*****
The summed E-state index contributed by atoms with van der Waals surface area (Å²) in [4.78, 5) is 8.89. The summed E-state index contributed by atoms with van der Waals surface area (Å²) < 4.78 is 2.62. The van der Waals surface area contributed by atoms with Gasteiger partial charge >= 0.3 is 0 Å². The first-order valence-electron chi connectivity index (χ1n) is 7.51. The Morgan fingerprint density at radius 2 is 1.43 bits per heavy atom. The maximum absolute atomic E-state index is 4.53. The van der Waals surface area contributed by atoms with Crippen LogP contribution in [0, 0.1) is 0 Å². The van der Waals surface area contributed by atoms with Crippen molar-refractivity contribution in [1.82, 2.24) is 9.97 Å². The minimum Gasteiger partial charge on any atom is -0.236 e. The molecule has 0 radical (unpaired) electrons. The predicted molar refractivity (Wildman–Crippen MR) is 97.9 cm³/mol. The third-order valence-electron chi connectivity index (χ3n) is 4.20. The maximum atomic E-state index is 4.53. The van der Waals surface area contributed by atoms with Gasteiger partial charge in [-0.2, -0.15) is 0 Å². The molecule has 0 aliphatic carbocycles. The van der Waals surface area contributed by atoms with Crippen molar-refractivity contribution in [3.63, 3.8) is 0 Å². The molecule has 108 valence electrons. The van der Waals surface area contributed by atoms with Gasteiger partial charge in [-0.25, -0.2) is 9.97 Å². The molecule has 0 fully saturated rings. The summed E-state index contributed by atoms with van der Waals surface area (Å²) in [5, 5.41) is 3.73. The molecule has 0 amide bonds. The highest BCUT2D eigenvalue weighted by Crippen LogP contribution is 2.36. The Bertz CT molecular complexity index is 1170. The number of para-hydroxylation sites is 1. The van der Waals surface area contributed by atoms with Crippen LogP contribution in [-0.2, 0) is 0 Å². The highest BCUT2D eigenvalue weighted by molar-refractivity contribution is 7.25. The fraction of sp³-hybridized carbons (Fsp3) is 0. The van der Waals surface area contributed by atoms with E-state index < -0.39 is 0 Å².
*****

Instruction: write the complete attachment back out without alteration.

The summed E-state index contributed by atoms with van der Waals surface area (Å²) in [4.78, 5) is 8.89. The summed E-state index contributed by atoms with van der Waals surface area (Å²) < 4.78 is 2.62. The van der Waals surface area contributed by atoms with Gasteiger partial charge >= 0.3 is 0 Å². The first-order valence-electron chi connectivity index (χ1n) is 7.51. The Morgan fingerprint density at radius 2 is 1.43 bits per heavy atom. The maximum absolute atomic E-state index is 4.53. The van der Waals surface area contributed by atoms with Crippen LogP contribution in [0, 0.1) is 0 Å². The van der Waals surface area contributed by atoms with Crippen molar-refractivity contribution in [1.82, 2.24) is 9.97 Å². The minimum Gasteiger partial charge on any atom is -0.236 e. The molecule has 0 radical (unpaired) electrons. The predicted molar refractivity (Wildman–Crippen MR) is 97.9 cm³/mol. The third-order valence-electron chi connectivity index (χ3n) is 4.20. The maximum atomic E-state index is 4.53. The van der Waals surface area contributed by atoms with Gasteiger partial charge in [-0.2, -0.15) is 0 Å². The molecule has 0 aliphatic carbocycles. The van der Waals surface area contributed by atoms with Crippen molar-refractivity contribution in [3.63, 3.8) is 0 Å². The molecule has 108 valence electrons. The van der Waals surface area contributed by atoms with Gasteiger partial charge in [-0.25, -0.2) is 9.97 Å². The molecule has 0 fully saturated rings. The summed E-state index contributed by atoms with van der Waals surface area (Å²) in [5, 5.41) is 3.73. The molecule has 0 amide bonds. The highest BCUT2D eigenvalue weighted by Crippen LogP contribution is 2.36. The Bertz CT molecular complexity index is 1170. The number of para-hydroxylation sites is 1. The van der Waals surface area contributed by atoms with Crippen LogP contribution in [-0.2, 0) is 0 Å². The highest BCUT2D eigenvalue weighted by molar-refractivity contribution is 7.25. The fraction of sp³-hybridized carbons (Fsp3) is 0. The van der Waals surface area contributed by atoms with E-state index < -0.39 is 0 Å².